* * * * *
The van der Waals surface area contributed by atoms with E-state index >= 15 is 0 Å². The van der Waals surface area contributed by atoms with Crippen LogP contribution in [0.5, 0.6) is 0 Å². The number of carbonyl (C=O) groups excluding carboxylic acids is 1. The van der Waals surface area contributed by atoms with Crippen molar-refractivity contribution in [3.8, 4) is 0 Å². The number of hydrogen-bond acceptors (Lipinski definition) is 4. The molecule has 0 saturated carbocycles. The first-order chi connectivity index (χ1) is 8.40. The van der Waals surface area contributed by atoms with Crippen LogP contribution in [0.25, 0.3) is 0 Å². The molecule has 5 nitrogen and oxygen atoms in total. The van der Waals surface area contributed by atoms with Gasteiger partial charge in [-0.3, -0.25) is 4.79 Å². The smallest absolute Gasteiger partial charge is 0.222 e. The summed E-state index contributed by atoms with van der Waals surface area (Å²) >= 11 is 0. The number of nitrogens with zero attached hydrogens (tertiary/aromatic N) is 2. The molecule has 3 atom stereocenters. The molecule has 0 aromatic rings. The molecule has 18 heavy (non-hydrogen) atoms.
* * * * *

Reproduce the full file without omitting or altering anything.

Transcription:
The van der Waals surface area contributed by atoms with E-state index >= 15 is 0 Å². The van der Waals surface area contributed by atoms with Crippen LogP contribution in [0.5, 0.6) is 0 Å². The number of carbonyl (C=O) groups excluding carboxylic acids is 1. The van der Waals surface area contributed by atoms with Crippen molar-refractivity contribution in [3.8, 4) is 0 Å². The number of hydrogen-bond acceptors (Lipinski definition) is 4. The molecule has 0 saturated carbocycles. The first-order chi connectivity index (χ1) is 8.40. The van der Waals surface area contributed by atoms with Crippen LogP contribution in [0.25, 0.3) is 0 Å². The molecule has 5 nitrogen and oxygen atoms in total. The van der Waals surface area contributed by atoms with Gasteiger partial charge in [-0.3, -0.25) is 4.79 Å². The smallest absolute Gasteiger partial charge is 0.222 e. The summed E-state index contributed by atoms with van der Waals surface area (Å²) >= 11 is 0. The number of nitrogens with zero attached hydrogens (tertiary/aromatic N) is 2. The molecule has 3 atom stereocenters. The molecule has 0 aromatic rings. The molecule has 18 heavy (non-hydrogen) atoms.